Apologies for going AWOL - again! - but yesterday 'SoD' and partner paid us a visit so of course the house had to be cleaned top to bottom, huge meals designed and cooked to perfection and the finest wines brought up from the cellars of Chateaux Duff - NOT! Actually, with his usual generosity, he brought most of the food with him and refused even to drink a beer. Anyway, it was good to see them both again, and the 'Memsahib' was, quite rightly, complimented by them on her amazing recovery - she is now walking around the house without even a stick to aid her.
However, all that was on Saturday and what I want to tell you about is my slightly odd Friday. I had to go up to London, well, west London - Teddington, to be precise, to see a play directed by a friend of mine. It's a tedious two hour journey but thankfully 90% of it is dual-carriageway so at least it is a fairly relaxing drive. I am quite happy in my own company and with Classic FM playing quietly on the car radio I can think my thoughts - such as they be. However, at the beginning of the journey, just as I was about to join the main A303 I did the most extraordinary thing - I actually picked up a hitch-hiker! No, no, she was not a blonde bimbo with long legs and a large chest, on the contrary, he was a young man with hair that would have driven my old sergeant-major to apoplexy and who sported sundry large ear-studs and a ring through his nose! Yeeees, quite, not exactly the sort of company you would expect a crusty old fart like me to choose to share a journey.
In retrospect, it was also extraordinary that I stopped to pick up anyone at all because I am by nature a loner who prefers my own company even if I am, frequently, even more boring than the people I meet! To give you an idea of my in-built - and increasing - misanthropy, let me tell you that on our occasional holidays staying in hotels I keep hissing at the 'Memsahib' not to talk to anyone! Then again, consider, if you will, the differences between me and the young man I picked up - he was young (a major sin, in my old eyes!), dead scruffy (no doubt the height of fashion amongst his peers) and if my experience with young people provided any sort of clue it was likely that he communicated with the world via a series of glottal grunts and clicks like a Kalahari bushman. Definitely not the way I had intended to spend the next two hours of my life. But, on the spur of the moment (a kind of repeating motif in my rickety-rackety life) I stopped and offered him a lift.
Well, as you have probably guessed already, the young man in question turned out to be a delightful travelling companion - lively, intelligent, curious, slightly eccentric and full of that cheerful optimism which used to be part of the charm of the young at heart but which these days seems to have deserted so many of them. Anyway, the journey passed most pleasurably and also provided me with a something of a boon - and at this point I do hope that my stern mentor, 'DM', is reading this - because during a coffee break, my young companion produced a very odd and eclectic selection of books from his rucksack. He immediately rose even higher in my estimation because anyone who reads books is halfway to being a good egg even before you know them. Amongst this collection of literary oddities I spotted one of those old, paper-back 'Pelican Books', this one dating from circa 1951-3 written by a Prof. Simeon Potter, a tremendous linguistics swot, called "Our Language". The sub-heading is "A popular study of our language - its sources, its history, its peculiar genius, and how it is and should be used in speech and writing". Already smarting under the withering scorn of my 'headmaster', DM, for mixing up 'peninsular' and 'peninsula' (see earlier comments), I immediately offered my young companion a couple of quid for the book which, being shrewd as well as amiable, he took. I am now waist-deep in the intricacies of Indo-European, although quite how that is going to improve the standard of English around this blog I do not know. Anyway, my thanks to Courtney, my young companion, for enlivening the journey and, hopefully, improving my education!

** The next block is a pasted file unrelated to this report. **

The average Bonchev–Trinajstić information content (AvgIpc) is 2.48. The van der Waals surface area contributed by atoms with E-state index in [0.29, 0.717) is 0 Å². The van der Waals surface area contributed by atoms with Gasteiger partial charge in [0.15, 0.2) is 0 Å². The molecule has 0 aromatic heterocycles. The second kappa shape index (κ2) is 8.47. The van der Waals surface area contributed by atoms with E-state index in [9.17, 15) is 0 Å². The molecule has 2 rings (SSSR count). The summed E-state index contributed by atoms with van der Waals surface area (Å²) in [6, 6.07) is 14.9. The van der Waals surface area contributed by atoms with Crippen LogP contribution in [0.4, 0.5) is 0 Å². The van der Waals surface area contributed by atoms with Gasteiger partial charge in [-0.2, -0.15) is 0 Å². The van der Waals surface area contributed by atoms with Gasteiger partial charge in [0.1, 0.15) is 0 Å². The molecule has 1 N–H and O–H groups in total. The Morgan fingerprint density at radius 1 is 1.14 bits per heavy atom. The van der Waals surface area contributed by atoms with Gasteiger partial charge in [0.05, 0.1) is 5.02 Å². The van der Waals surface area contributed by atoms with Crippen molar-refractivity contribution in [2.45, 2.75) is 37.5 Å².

The play I saw was a favourite of mine, Rat in the Skull by Ron Hutchinson. If I tell you that it is a sort of summary of 'Oirish' history as played out to deadly effect in the recent 'troubles' in Ulster, I can almost hear your groans. However, Hutchinson is a superb writer whose prose can rise to lyrical heights. He takes no sides in this age-old, three-way dispute between the romantic and deluded 'Oirish' and the perplexed and uncaring English. By inference he simply declares his anguish and pity for war and its consequences. My enjoyment of this play is, of course, in no way influenced by the fact that I once played the lead and, of course, darlings, I was wonderful!
So, all in all, a really good Friday!